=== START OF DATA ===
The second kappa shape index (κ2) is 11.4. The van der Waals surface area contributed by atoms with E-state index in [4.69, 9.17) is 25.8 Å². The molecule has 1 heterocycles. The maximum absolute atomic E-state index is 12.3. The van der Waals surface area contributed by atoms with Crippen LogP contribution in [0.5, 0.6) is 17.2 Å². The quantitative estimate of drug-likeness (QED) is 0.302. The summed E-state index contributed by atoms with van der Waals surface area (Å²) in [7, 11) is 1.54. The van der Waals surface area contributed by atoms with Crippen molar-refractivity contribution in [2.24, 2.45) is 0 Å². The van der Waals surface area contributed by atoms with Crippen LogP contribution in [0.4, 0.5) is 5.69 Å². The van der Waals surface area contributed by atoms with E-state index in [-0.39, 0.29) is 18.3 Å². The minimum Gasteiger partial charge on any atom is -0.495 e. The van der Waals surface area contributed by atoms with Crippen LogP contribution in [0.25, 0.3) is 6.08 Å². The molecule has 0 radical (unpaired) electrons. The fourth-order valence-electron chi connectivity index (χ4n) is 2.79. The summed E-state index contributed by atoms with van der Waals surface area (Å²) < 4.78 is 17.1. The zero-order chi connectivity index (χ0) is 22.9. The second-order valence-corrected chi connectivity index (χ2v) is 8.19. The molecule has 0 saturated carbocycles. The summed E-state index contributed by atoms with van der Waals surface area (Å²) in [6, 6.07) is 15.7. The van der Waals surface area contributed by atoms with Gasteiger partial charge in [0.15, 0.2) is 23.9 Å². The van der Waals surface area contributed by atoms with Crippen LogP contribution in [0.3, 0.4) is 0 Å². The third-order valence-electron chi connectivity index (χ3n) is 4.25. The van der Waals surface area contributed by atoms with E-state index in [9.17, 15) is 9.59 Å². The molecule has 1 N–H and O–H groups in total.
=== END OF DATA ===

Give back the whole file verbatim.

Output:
The second kappa shape index (κ2) is 11.4. The van der Waals surface area contributed by atoms with E-state index in [4.69, 9.17) is 25.8 Å². The molecule has 1 heterocycles. The maximum absolute atomic E-state index is 12.3. The van der Waals surface area contributed by atoms with Crippen LogP contribution in [0.5, 0.6) is 17.2 Å². The quantitative estimate of drug-likeness (QED) is 0.302. The summed E-state index contributed by atoms with van der Waals surface area (Å²) in [7, 11) is 1.54. The van der Waals surface area contributed by atoms with Crippen molar-refractivity contribution in [2.24, 2.45) is 0 Å². The van der Waals surface area contributed by atoms with Crippen LogP contribution in [0.4, 0.5) is 5.69 Å². The van der Waals surface area contributed by atoms with E-state index in [-0.39, 0.29) is 18.3 Å². The minimum Gasteiger partial charge on any atom is -0.495 e. The van der Waals surface area contributed by atoms with Crippen LogP contribution in [0.25, 0.3) is 6.08 Å². The molecule has 0 radical (unpaired) electrons. The fourth-order valence-electron chi connectivity index (χ4n) is 2.79. The summed E-state index contributed by atoms with van der Waals surface area (Å²) < 4.78 is 17.1. The zero-order chi connectivity index (χ0) is 22.9. The second-order valence-corrected chi connectivity index (χ2v) is 8.19. The molecule has 0 saturated carbocycles. The summed E-state index contributed by atoms with van der Waals surface area (Å²) in [6, 6.07) is 15.7. The van der Waals surface area contributed by atoms with Gasteiger partial charge in [0.15, 0.2) is 23.9 Å². The van der Waals surface area contributed by atoms with Crippen LogP contribution in [0.3, 0.4) is 0 Å². The third-order valence-electron chi connectivity index (χ3n) is 4.25. The van der Waals surface area contributed by atoms with E-state index in [9.17, 15) is 9.59 Å². The molecule has 1 N–H and O–H groups in total.